How to: Origami Art With Dollars

by Allison Horky
Dollar bills make great origami folding paper.

Dollar bills make great origami folding paper.

Hemera Technologies/PhotoObjects.net/Getty Images

Origami is traditionally folded from origami paper, but using a dollar bill puts a fun twist on the activity. Most origami begins with a square, so starting with a rectangle adds an element of challenge and creativity to the situation. Leave folded dollar bills for tips, entertain your friends at the bar or enclose it in a birthday card as a gift. When your skills become advanced there are plenty of design that use two or three bills to create complicated figures.

Items you will need

  • Dollar bill
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Ring

Step 1

Place the bill front-side up on a table. Fold the white borders along the length of the dollar bill downward onto the front of the bill. Do not fold the short sides. Fold the bill in half lengthwise with the folded borders now touching on the interior of the fold. The back of the bill should be on the exterior. Fold the bill in half again with the "ONE" logo facing up.

Step 2

Turn the bill so the folds are facing away from your body. The "In God We Trust" phrase will be upside down. Fold the left-hand side short border inward. Fold the "ONE" insignia inward also, squaring it in the same direction you folded the border inward. It should be perfectly lined up with the sides and not askew. The end with the folded "ONE" is end "A" and the opposite end is "B."

Step 3

Hold end "A" facing up with your thumb and forefinger. Grab the end "B" and run the length of the bill along the corner of a table to create a curve in the bill. The curve should downward away from the "ONE" fold and not up toward it.

Step 4

Set the bill on a flat surface with end "A" on the left and the "ONE" logo facing up. Fold the bill into a 90-degree angle, sending end "B" away from your body. The placement of the 90 degree fold determines the size of the ring. Lift the bill off the table and fold end "B" over the lengthwise crease so that it faces toward your body.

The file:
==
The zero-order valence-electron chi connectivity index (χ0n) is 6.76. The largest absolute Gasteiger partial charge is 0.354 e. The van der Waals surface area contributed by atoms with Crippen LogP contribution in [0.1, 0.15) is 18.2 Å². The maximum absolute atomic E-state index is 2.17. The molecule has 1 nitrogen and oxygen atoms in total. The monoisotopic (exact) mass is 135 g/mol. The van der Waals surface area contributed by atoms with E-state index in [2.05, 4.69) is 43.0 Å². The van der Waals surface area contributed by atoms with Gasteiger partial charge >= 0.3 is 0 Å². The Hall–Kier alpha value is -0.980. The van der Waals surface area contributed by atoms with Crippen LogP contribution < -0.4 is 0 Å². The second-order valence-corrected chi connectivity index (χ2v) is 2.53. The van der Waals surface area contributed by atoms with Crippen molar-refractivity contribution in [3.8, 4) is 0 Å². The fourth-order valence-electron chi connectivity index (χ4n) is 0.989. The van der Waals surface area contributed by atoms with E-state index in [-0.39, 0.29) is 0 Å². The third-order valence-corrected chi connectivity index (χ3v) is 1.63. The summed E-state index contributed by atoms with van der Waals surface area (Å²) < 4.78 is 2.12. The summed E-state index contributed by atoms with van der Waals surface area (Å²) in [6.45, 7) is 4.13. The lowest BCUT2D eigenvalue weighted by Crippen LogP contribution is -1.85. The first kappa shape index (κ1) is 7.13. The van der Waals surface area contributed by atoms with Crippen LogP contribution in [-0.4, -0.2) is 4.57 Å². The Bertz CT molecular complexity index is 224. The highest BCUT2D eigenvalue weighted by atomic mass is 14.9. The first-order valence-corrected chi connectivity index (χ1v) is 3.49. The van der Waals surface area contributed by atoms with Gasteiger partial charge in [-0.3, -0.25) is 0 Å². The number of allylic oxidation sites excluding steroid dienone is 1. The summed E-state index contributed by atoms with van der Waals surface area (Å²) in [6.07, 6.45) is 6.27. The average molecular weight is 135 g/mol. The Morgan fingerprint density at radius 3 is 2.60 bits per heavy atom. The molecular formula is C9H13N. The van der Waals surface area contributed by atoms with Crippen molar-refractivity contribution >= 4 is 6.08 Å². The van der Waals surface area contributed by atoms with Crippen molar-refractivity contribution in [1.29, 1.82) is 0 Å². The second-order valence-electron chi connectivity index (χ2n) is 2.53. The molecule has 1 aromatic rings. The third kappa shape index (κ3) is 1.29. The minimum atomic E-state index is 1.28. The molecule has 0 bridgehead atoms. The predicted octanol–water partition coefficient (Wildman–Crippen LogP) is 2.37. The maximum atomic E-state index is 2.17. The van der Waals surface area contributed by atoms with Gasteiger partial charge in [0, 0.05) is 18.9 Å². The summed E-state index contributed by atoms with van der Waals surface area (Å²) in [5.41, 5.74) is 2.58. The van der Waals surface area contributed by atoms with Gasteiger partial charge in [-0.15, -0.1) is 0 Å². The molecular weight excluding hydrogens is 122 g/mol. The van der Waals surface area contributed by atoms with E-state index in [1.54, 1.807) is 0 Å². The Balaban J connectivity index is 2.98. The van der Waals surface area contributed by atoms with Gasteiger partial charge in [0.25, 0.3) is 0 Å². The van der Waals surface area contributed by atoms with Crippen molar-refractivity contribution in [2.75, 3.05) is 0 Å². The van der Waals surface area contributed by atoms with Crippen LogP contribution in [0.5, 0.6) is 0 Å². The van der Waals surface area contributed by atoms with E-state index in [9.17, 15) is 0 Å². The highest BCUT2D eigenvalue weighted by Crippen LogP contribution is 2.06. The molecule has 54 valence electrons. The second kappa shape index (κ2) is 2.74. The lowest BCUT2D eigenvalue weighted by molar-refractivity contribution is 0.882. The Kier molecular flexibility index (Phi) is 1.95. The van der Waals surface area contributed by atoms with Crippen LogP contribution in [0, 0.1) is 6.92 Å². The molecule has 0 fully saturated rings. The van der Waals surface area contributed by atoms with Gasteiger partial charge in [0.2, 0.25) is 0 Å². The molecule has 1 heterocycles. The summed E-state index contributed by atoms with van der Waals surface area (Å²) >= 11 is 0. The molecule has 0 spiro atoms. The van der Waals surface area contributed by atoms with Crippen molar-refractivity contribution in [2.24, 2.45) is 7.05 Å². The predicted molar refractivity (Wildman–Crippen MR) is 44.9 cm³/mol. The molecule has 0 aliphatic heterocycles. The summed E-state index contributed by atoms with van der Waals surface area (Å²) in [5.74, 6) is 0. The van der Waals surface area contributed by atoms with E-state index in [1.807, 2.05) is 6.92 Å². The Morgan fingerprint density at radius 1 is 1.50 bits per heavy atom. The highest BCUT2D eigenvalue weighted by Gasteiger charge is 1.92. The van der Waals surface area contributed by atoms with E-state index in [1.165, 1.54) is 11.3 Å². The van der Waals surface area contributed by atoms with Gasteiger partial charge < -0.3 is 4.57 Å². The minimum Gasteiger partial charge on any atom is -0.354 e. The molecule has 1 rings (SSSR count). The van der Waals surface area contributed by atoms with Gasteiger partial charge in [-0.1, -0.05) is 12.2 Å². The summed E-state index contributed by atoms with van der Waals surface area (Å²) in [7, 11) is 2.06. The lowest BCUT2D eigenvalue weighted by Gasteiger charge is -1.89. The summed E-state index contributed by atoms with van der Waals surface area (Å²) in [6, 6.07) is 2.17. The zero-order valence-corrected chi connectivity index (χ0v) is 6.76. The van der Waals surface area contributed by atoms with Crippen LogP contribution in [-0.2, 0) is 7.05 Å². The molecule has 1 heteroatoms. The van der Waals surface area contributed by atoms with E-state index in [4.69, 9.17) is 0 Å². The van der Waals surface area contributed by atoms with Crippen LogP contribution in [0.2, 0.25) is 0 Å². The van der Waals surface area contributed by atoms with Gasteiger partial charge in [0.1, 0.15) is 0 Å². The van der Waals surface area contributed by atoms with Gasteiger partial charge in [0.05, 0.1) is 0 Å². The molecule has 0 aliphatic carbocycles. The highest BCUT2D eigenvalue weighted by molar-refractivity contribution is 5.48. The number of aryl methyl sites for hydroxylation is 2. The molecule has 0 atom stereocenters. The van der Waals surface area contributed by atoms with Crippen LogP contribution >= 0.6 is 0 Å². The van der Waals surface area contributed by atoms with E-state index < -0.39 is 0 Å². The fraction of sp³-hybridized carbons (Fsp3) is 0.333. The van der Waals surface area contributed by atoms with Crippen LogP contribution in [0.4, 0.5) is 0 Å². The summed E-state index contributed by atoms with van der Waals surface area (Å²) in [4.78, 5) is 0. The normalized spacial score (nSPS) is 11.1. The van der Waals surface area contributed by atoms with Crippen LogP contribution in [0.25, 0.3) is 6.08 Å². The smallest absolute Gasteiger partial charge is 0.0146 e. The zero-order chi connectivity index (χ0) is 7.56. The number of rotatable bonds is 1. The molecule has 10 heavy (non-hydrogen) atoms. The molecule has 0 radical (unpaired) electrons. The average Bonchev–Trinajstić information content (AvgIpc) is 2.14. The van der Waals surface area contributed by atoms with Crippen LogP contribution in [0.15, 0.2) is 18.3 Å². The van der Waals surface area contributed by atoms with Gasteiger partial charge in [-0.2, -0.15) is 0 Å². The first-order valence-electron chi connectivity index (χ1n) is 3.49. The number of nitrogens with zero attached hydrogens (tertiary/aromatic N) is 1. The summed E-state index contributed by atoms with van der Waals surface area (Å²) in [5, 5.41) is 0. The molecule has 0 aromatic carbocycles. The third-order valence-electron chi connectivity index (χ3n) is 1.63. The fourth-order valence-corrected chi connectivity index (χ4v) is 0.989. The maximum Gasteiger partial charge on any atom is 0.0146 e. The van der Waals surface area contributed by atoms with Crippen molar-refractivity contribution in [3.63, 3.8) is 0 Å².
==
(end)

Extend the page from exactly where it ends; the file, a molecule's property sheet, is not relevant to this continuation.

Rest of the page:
Step 5

Grab end "A" and use the curve you created to loop the end around until it is squarely on top of the 90 degree fold created by the tail. Lift the "ONE" insignia and wrap end "B" around the ring until you have run out. Tuck the folded border on end "A" between end "B" and the body of the ring. End "B" will be in two places: under the "ONE" logo or on the interior of the ring. If it is under the "ONE" logo, the border tucking should secure the end. If it is on the interior of the ring, you rely on your finger to hold end "B" in place.

Bowtie

Step 1

Fold the bill in half to create a center line. Unfold the bill and lie it on a flat surface. Fold each of the corners inward, using the center line as your guide. Line the short end of the bill up with the center line and crease the bill along the diagonal fold. Fold each of the long ends toward the center of the bill, lining the border up with the center line. The long ends should not overlap at all.

Step 2

Make a vertical crease in the center of the bill by folding one of the pointed ends toward the other, making the crease and unfolding the bill again. Make two more diagonal creases by making 90-degree folds in the center of the bill.

Step 3

Pinch the center of the long sides in toward each other and fold the bill in half, creating small triangles on the interior of the fold. This called the waterbomb base and is the center of the bowtie. You should have a hexagon shape.

Step 4

Open the free ends away from each other and fold them in the opposite direction. The crease is created along a line closest to the other point that creates a triangle.

Step 5

Fold each of the corners away from the center, lining the ends up with the center line and creating a 90-degree angle. Unfold the pointed ends again and flatten out the bill. There should be a square in the center of the bowtie.

Tips & Warnings

  • Use bills of larger values if giving a cash gift.

Photo Credits

  • Hemera Technologies/PhotoObjects.net/Getty Images